Tax Briefing as of 12-16-17

As the house and senate vote on the new tax law, here’s the latest tax briefing reflecting the provisions of the conference report.  We will keep you up-to-date when there is more information available.  Please click here to view the new agreed upon provisions: Tax Briefing by Wolters Kluwer

Although the final version of the new tax law has not been passed, we know the conference report has the provision that the nonbusiness deduction for state and local taxes (SALT), including sales tax, will be limited to $10,000 (married filing joint and $5,000 married filing separately) next year. There is also uncertainty as to the tax changes the states may make in 2018.

Therefore, please consider prepaying your 2017 state taxes and real property taxes before the end of the year.  This would include state income taxes you would owe in April and real property taxes on your principal residence and vacation home that are due. The proposed bill has a provision that you cannot deduct prepaid 2018 state and local income taxes and real property taxes not assessed in 2017.

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Year-End 2017 Wrap Up

As 2017 quickly comes to a close and 2018 is right around the corner, it is important to keep in mind some essential items as we head into the new year:

  • On January 1, 2018, the New York Paid Family Leave Act (“PFLA”) goes into effect. The PFLA allows qualifying employees to take paid family leave for several different situations, such as the birth of a child, caring for a family member with a serious health condition or military deployment of an active duty member of the Armed Forces. Employers that are currently covered under NYS Disability Benefits through a private insurance carrier must obtain PFL coverage through the same insurance carrier. Employers that are not covered with Disability Benefits Coverage may purchase private PFL insurance coverage by getting coverage through the NYS Insurance Fund. Prior to January 1, 2018, employers should take the necessary steps for the implementation of PFLA, such as preparing to collect employee contributions, updating employee handbooks, and posting adequate notice to make employees aware of their rights and responsibilities under the PFLA. For more information regarding the PFLA, click here.
  • In the aftermath of the 2017 Equifax breach in which over 140 million Americans’ personal data was stolen, many consumers have wondered what to do next to protect their personal information. All three major credit bureaus provide consumers with the ability to freeze (and unfreeze) their credit via their websites. Following please find the links to the three major credit bureaus:
  • Employers pay both Federal (FUTA) and State (SUI) Unemployment Insurance taxes on wages paid. The FUTA wage base remains $7,000 for 2017. The FUTA tax rate is 6.0% for 2017, however, employers receive an offsetting credit of 5.4% for payment of state UI taxes. This makes the effective FUTA rate 0.6%. The State UI wage base is the portion of remuneration subject to contribution. On January 1, 2018, the NYS UI wage base will increase from $10,900 to $11,100.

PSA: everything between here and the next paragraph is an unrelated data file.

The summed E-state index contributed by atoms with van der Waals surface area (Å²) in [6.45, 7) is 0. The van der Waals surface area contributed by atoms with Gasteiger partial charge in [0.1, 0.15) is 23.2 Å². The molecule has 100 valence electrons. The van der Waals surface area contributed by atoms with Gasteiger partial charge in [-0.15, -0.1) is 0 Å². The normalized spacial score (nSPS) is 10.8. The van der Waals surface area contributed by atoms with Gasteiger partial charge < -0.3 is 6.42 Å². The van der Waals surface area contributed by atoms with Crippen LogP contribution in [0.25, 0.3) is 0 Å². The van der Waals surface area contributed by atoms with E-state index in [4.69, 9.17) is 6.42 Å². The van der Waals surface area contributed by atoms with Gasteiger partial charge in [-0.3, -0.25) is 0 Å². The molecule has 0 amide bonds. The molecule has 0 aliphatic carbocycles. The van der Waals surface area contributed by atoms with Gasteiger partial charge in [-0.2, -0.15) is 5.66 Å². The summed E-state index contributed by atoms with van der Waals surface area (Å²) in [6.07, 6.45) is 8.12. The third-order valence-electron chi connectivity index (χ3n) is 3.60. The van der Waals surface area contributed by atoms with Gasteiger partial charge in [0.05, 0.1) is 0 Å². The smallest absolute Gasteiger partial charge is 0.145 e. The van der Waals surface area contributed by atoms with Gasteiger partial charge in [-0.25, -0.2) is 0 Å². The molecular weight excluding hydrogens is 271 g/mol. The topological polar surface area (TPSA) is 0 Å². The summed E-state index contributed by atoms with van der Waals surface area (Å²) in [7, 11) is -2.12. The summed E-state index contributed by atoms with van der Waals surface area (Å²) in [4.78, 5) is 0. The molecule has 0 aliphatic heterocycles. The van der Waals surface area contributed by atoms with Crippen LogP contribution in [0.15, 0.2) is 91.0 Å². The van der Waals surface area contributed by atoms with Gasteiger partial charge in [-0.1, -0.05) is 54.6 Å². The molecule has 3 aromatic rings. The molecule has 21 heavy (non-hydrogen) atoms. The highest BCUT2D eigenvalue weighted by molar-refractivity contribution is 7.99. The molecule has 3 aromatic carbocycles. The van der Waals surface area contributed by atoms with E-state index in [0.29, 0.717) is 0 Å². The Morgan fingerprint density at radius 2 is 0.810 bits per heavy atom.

• Report health insurance premiums paid for 2% or more shareholder-employees for “S” Corporation shareholders on Form W-2. These benefits are not subject to Social Security, Medicare, or unemployment taxes.  (Report these amounts to your payroll service before 12/31 to ensure your payroll service has the information before processing your Forms W-2). For more information, click here.
  • The IRS has not changed the mandate for reporting health benefits on Form W-2. Employers with more than 250 W-2 employees are still required to report the cost of coverage for employer-sponsored group health plans in Box 12 of Form W-2 using code DD. Click here for more information.
  • Form 1095-C for employer provided health insurance is required to be provided to employees by January 31, 2018, the same day Forms W-2 and 1099 are required to be distributed.
  • All year-end and holiday bonuses are considered compensation and should be included on your employees’ Forms W-2.
  • Be sure to update Forms W-9 for vendors and subcontractors. This information is needed to prepare Forms 1099 in January.
  • Fringe benefits provided to an employee are subject to employment taxes and must be included in the recipient’s taxable wages in Box 1 of Form W-2. This may include group term life insurance benefits over $50,000, employee use of a company automobile and medical insurance for an S Corp shareholder with ownership of more than 2%. For more information, click here.
  • Retirement Plans – Be sure to have complete employee census information, including dates of birth, dates of hire, dates of termination etc. ready for the actuarial computation.
  • Employers are still required to have a Form I-9 for each newly hired individual for employment in the United States. This form is used to verify the identity and employment authorization of the employee. It is to be completed by both the employee and the employer. U.S. Citizenship and Immigration Services (USCIS) have released a new version of Form I-9 that must be used beginning September 18, 2017. While the core aspects of the form have not changed, there are minor revisions, such as the addition of an option for a Consular Report of Birth Abroad to List C, and renumbering of all List C documents except the Social Security Card. The new version of the form can be downloaded here.